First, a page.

China plans to relocate tens of thousands of TAR Tibetans by August 11, over 130,000 relocations in eight years

China plans to relocate tens of thousands of TAR Tibetans by August 11, over 130,000 relocations in eight years
Yak and Nomad in a pasture landscape by Jan Reurink on Flickr in 2013



Human Rights Researcher


Tibet Team,


Global Human Rights Defence.

On the morning of July 19, more than 300 residents of Tsonyi (Chinese: Shuanghu) – the world’s highest county located in the northern part of the Tibet Autonomous Region (TAR) – were relocated to their new homes 1,000 km southward as part of Chinese government plan to protect the fragile local ecosystem and improve people’s living conditions. By August 11, China plans to transfer 26,300 TAR Tibetans living in the area with a goal of relocating over 130,000 in the following eight years. 

As stated in a report by China Daily, the 300 residents left their hometown in the county’s Doima Township at around 7:40 am to move to their new homes in Singpori. In 2019, the first group of 2,900 residents from Tsonyi were moved to Singpori, approximately at an altitude of 3,600 metres, located some 10 km from the airport in the regional capital Lhasa. 


Tsonyi County, with an average altitude of over 5,000 metres, occupies a total area of 120,000 square km and is part of China’s biggest and highest nature reserve, namely the Changtang National Nature Reserve. Because of the high altitude and harsh environment, the county is not suitable for human habitation, according to the reasoning provided by the Chinese government to justify the relocation. The area has historically been occupied by Tibetan nomads and herders who, looking for pasture for their livestock, back in the 1970s, drove cattle and sheep to this region.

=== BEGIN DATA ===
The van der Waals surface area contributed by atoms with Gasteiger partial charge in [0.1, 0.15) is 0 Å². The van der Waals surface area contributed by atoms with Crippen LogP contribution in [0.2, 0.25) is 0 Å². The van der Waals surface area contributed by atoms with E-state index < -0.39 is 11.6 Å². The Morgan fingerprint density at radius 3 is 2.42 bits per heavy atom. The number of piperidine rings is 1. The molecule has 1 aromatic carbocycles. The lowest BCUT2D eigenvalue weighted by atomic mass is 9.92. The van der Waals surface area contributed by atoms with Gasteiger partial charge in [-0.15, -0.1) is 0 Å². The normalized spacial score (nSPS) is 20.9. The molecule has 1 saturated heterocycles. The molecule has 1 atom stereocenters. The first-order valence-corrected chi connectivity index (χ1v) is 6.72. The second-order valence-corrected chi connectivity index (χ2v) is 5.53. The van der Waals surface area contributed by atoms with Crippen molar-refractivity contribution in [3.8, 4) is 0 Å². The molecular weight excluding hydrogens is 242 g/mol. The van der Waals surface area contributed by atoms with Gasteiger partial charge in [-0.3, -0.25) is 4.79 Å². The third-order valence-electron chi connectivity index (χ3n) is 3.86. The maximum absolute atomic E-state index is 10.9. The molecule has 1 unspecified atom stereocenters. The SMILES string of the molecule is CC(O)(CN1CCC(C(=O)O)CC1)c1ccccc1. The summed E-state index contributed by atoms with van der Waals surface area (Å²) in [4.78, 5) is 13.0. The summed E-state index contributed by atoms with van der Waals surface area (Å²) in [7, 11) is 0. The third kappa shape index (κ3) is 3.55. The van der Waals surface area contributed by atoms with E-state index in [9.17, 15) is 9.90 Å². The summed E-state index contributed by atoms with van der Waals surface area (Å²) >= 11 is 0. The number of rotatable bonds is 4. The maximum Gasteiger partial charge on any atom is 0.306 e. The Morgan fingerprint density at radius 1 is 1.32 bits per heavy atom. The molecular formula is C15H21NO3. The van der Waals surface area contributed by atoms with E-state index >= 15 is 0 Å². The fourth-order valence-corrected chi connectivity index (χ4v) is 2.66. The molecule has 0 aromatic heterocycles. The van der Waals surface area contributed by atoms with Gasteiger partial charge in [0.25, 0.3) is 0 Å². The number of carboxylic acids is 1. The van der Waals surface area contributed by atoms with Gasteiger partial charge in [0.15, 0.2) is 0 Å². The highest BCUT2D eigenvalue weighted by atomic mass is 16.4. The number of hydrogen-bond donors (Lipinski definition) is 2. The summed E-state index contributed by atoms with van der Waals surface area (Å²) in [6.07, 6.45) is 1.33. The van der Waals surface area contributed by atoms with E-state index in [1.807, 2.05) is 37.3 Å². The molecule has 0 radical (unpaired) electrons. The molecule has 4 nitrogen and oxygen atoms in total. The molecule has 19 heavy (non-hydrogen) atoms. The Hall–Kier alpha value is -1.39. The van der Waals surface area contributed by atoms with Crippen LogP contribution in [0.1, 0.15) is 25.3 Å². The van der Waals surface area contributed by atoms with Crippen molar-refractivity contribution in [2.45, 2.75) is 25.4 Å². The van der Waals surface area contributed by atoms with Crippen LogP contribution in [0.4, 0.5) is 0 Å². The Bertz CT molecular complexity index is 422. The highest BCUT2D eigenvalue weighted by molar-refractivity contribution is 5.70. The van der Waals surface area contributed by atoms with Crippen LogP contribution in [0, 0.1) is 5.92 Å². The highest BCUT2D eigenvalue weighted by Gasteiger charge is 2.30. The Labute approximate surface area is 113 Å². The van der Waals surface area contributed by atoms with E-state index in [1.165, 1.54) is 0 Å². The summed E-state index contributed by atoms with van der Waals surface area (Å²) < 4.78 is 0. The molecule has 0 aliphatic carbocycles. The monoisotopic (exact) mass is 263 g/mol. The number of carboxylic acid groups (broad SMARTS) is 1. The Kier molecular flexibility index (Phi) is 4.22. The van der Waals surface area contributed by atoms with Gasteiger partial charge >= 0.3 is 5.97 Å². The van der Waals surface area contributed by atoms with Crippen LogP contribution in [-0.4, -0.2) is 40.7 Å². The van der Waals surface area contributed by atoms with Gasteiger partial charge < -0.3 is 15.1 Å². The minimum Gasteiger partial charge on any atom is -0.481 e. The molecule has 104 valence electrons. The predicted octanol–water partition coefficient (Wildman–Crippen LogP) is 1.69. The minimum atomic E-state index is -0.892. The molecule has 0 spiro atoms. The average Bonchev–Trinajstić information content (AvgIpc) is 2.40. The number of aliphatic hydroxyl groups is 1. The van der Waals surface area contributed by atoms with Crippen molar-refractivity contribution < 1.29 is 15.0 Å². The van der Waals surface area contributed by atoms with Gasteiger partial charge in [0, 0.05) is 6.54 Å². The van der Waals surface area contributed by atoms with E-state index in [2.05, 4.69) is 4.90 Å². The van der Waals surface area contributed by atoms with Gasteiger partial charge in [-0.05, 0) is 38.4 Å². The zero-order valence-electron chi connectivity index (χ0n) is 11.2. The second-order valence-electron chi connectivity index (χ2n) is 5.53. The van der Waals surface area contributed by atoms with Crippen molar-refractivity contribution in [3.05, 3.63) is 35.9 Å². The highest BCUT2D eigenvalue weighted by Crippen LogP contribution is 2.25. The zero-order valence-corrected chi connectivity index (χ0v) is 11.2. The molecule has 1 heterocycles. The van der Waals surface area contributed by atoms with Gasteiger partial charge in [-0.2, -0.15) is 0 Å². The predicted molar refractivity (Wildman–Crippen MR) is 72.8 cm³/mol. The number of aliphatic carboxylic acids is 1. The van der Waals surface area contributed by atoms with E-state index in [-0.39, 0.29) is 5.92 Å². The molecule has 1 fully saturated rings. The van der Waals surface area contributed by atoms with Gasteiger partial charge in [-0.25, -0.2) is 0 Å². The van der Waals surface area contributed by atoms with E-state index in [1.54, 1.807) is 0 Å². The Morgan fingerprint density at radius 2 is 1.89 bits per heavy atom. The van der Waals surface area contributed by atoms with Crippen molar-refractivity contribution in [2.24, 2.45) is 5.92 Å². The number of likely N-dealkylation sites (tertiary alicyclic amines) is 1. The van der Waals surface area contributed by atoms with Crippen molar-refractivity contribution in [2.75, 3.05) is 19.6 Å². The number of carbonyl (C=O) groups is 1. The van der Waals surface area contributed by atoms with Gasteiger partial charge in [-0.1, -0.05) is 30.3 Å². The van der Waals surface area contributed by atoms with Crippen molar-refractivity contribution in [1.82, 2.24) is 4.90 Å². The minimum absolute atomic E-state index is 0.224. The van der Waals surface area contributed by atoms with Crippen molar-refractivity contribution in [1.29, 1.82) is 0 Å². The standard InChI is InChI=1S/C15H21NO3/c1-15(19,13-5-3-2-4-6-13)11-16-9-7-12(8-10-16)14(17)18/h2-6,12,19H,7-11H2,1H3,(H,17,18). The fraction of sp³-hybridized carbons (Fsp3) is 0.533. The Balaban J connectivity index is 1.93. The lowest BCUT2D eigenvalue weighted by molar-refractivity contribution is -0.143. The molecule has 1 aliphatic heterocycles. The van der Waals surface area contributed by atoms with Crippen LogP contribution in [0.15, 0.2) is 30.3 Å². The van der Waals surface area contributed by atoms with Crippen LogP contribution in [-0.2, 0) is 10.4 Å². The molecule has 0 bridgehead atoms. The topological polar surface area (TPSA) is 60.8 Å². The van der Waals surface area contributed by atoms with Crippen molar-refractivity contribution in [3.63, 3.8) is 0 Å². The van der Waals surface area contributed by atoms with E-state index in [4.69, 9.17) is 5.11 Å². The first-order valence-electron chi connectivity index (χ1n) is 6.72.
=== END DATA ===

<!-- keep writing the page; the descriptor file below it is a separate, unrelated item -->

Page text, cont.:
Relocation programs as such have been long criticised by outside human rights defenders for their coercive nature and pauperizing once proud, economically subsistent Tibetan nomads and farmers, particularly also in areas of the Chinese province of Qinghai. These policies tend to leave them depending on state largess with a feeling of socio-economic disorientation.


These resettlement campaigns to resettle Tibetan herders have often been carried out without consultation or adequate compensation. Additionally, these communities tend to be subjected to significant risks of impoverishment as, with the move, they have lost the traditional ways to earn their living. These plans have also been closely linked with larger goals of the Chinese government: developing the economy, intensifying the exploitation of the Tibetan plateau’s natural resources, and ensuring political control over an ethnic minority in a region where the legitimacy of Chinese rule persists being highly contested.


According to international human rights legal standards, the right to property and security of tenure is widely acknowledged. The Universal Declaration of Human Rights declared that “[e]veryone has the right to own property alone as well as in association with others”, and that “[n]o one shall be arbitrarily deprived of his property”. 

Moreover, in 1993, the United Nations Commission on Human Rights further affirmed that “the practice of forced eviction constitutes a gross violation of human rights”, by urging governments to “undertake immediate measures, at all levels, aimed at eliminating the practice of forced eviction” and to “confer legal security of tenure on all persons currently threatened with forced eviction”. 

Sources and further reading: 

Tibetan Review (2022, July 19). China relocates 300 more TAR Tibetans, target is over 26,300 by Aug 11, over 130,000 in eight years.

Human Rights Watch (2013, June 27). “They Say We Should Be Grateful” Mass Rehousing and Relocation Programs in Tibetan Areas of China.